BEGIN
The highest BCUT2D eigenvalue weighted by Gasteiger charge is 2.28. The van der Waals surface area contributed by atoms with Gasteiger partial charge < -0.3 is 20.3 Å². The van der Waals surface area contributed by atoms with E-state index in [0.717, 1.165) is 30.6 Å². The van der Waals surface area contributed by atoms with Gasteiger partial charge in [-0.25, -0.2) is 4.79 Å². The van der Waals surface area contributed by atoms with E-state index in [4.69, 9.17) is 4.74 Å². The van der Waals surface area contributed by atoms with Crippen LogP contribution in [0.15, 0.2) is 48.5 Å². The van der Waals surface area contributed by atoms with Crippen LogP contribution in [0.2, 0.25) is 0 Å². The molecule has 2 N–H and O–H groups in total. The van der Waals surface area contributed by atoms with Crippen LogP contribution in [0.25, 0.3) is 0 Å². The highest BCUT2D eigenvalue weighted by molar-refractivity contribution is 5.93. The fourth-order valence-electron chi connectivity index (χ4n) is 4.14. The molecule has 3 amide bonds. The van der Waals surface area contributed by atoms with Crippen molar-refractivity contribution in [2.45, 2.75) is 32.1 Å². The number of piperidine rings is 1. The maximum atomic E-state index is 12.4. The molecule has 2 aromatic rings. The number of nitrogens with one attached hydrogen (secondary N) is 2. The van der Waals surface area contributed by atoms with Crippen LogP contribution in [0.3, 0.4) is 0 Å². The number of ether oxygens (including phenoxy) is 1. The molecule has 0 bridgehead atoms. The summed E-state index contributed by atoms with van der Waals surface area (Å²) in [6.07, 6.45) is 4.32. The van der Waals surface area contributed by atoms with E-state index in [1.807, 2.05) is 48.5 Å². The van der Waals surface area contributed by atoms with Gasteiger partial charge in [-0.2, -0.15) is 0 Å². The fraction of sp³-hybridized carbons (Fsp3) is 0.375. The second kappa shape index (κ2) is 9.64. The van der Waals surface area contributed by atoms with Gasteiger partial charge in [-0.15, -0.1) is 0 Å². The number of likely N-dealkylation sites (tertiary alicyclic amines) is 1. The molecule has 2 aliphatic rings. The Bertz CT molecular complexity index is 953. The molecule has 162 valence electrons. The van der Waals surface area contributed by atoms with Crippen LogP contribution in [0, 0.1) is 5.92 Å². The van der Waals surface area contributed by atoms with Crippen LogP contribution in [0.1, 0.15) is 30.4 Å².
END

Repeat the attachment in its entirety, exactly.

The highest BCUT2D eigenvalue weighted by Gasteiger charge is 2.28. The van der Waals surface area contributed by atoms with Gasteiger partial charge < -0.3 is 20.3 Å². The van der Waals surface area contributed by atoms with E-state index in [0.717, 1.165) is 30.6 Å². The van der Waals surface area contributed by atoms with Gasteiger partial charge in [-0.25, -0.2) is 4.79 Å². The van der Waals surface area contributed by atoms with E-state index in [4.69, 9.17) is 4.74 Å². The van der Waals surface area contributed by atoms with Crippen LogP contribution in [0.15, 0.2) is 48.5 Å². The van der Waals surface area contributed by atoms with Crippen LogP contribution in [0.2, 0.25) is 0 Å². The molecule has 2 N–H and O–H groups in total. The van der Waals surface area contributed by atoms with Crippen LogP contribution in [0.25, 0.3) is 0 Å². The highest BCUT2D eigenvalue weighted by molar-refractivity contribution is 5.93. The fourth-order valence-electron chi connectivity index (χ4n) is 4.14. The molecule has 3 amide bonds. The van der Waals surface area contributed by atoms with Crippen molar-refractivity contribution in [2.45, 2.75) is 32.1 Å². The number of piperidine rings is 1. The maximum atomic E-state index is 12.4. The molecule has 2 aromatic rings. The number of nitrogens with one attached hydrogen (secondary N) is 2. The van der Waals surface area contributed by atoms with Crippen LogP contribution in [0.3, 0.4) is 0 Å². The number of ether oxygens (including phenoxy) is 1. The molecule has 0 bridgehead atoms. The summed E-state index contributed by atoms with van der Waals surface area (Å²) in [6.07, 6.45) is 4.32. The van der Waals surface area contributed by atoms with E-state index in [1.807, 2.05) is 48.5 Å². The van der Waals surface area contributed by atoms with Gasteiger partial charge in [-0.2, -0.15) is 0 Å². The fraction of sp³-hybridized carbons (Fsp3) is 0.375. The second kappa shape index (κ2) is 9.64. The van der Waals surface area contributed by atoms with Gasteiger partial charge in [-0.15, -0.1) is 0 Å². The number of likely N-dealkylation sites (tertiary alicyclic amines) is 1. The molecule has 2 aliphatic rings. The Bertz CT molecular complexity index is 953. The molecule has 162 valence electrons. The van der Waals surface area contributed by atoms with Crippen LogP contribution in [0, 0.1) is 5.92 Å². The van der Waals surface area contributed by atoms with Crippen LogP contribution in [0.1, 0.15) is 30.4 Å².